7 September 2018

Why Bannonism can’t happen here


Steve Bannon is not as clever as he thinks, but he is good at attracting attention. At Breitbart News, Bannon fashioned effective propaganda, becoming an essential aspect of the right-wing media system – in America and, latterly, across the world.

Breitbart attracted politicians, such as Nigel Farage and Donald Trump, and in turn it – in its own way – sought to aid them.

When Bannon began to work for Donald Trump, and later, when he prowled the corridors of the White House, his star seemed ascendant. Overexcited profiles declared him a sinister intellectual and grey cardinal. Magazine features analysed his reading habits and unlettered writerly output. The journalist Joshua Green even suggested that Bannon’s was the hidden hand propelling Trump to victory, and that the agreement between the two on which buttons to push represented a “devil’s bargain”.

Not long after Green’s book appeared, Bannon left the White House in disgrace. He appeared – a paranoid obsessive – in Fire and Fury, Michael Wolff’s gossipy account of the Trump administration, for which Bannon seemed to be the primary source. Trump, meanwhile, took to calling Bannon “Sloppy Steve”, and Bannon left Breitbart, the former seat of his power and influence. That put paid to so much of the frantic commentary.

But Bannon, even without status or steady work, is good at one thing: causing a scene. And a new scene of his creation played out this week, when Bannon, after online near-hysteria, was disinvited from an event hosted by the New Yorker.

The scandal helps Bannon because, once again, it gives him coverage. It allows the old myths of his brilliance to make unwelcome reappearance.

It makes him seem dangerous, something to be contained, rather than a political actor like any other, who could, with careful interviewing, be tripped up by his own words.

The campaign to rescind Bannon’s invitation was prompted by a fear of the disembodied fascism some see stalking the United States, of which Bannon is the representative on Earth. In the background is the more tangible idea that Bannon is in the process of creating a far-right international.

Pieces have consistently appeared of late to suggest that Bannon is targeting Europe. He has certainly made Hungary and its illiberal leader Viktor Orban his allies. There is talk of a movement (cunningly called “The Movement”) sweeping the European parliament elections. This talk seems overheated.

Britain is on Bannon’s mind. He claimed Brexit as a precursor to Trump and has spent much time in his country of late, giving interviews in which he attempted to appear both Svengali and Cassandra.

That Johnson and Rees-Mogg reportedly met Bannon was greeted with alarm, followed as it was by a column of Johnson’s in which he was perceived to have made dog-whistle criticisms of Islam – and particularly Muslim women – by disparaging the appearance of those who wore niqabs.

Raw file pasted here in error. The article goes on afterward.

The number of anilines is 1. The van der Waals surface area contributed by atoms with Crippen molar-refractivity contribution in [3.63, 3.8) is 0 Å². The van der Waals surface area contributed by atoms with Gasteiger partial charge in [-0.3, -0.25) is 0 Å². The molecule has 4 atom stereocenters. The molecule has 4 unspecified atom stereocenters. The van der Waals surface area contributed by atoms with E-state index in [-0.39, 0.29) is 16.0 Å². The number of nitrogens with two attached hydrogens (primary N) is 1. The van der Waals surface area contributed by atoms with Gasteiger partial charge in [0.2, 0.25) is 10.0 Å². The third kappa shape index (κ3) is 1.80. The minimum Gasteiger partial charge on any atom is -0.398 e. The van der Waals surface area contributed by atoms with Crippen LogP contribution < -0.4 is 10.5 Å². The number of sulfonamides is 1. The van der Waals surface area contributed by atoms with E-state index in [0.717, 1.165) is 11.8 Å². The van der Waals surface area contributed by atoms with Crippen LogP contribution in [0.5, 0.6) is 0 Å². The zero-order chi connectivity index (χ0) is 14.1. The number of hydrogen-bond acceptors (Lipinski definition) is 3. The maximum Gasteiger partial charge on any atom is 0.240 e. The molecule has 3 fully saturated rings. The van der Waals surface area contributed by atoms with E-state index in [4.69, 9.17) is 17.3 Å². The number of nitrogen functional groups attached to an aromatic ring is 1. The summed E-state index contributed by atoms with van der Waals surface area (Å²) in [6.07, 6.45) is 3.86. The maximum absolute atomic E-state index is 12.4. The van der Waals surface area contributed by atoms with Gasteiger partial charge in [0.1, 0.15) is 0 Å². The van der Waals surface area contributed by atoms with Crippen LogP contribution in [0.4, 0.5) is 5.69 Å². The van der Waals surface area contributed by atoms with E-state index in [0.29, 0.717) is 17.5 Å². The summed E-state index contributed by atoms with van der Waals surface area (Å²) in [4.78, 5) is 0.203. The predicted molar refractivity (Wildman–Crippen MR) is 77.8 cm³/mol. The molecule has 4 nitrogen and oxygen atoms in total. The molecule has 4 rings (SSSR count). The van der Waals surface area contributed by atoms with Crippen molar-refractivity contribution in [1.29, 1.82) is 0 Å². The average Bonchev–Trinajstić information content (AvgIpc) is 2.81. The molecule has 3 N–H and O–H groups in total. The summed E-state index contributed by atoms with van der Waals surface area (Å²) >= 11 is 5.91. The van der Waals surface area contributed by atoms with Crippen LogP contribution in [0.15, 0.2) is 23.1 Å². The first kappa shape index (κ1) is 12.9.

But this is a false diagnosis. Bannon has not converted British politicians, and Bannonism will not succeed here.

Bannonism is rigid and ideological. It is almost apocalyptic. Trump’s chaotic style contained aspects of its messaging, but in office, Trump lacked the focus and belief to translate it into policy.

Johnson’s niqab column, despite the row it stoked, shows he can be no Bannonite.

A true radical controversialist would have believed Bannon’s message that being called racist was a badge of pride. Such a person would have revelled in the controversy and stoked it further, not chosen to write comically about wildlife, as Johnson did with his next column – which he dedicated to otters.

Rees-Mogg, meanwhile, is a man whose views are rigid enough to sustain ideology, but whose ideology is not even slightly Bannonist. He has no time for the apocalyptic notes Bannonism sounds when in full flow.

Any hope political also-rans such as Arron Banks and Nigel Farage have of success in mainstream politics in the Bannonist mould is also limited; for them to become anything more than end of the pier entertainers and disk jockeys would take more than the intervention of a fervent foreigner with a mixed record of success.

Europe is another question, to an extent. The Hungarian example would perhaps be pertinent had Orban’s electoral coalition and tactics not predated the 2016 wave – which Bannon rode and glories in – by decades. Perhaps Sweden’s coming elections will give pause for thought. Otherwise, one can only conclude that fears of far-right ascendancy in Europe are, for a while at least, overdone.

James Snell is a British writer whose work has appeared in National Review, Prospect and History Today.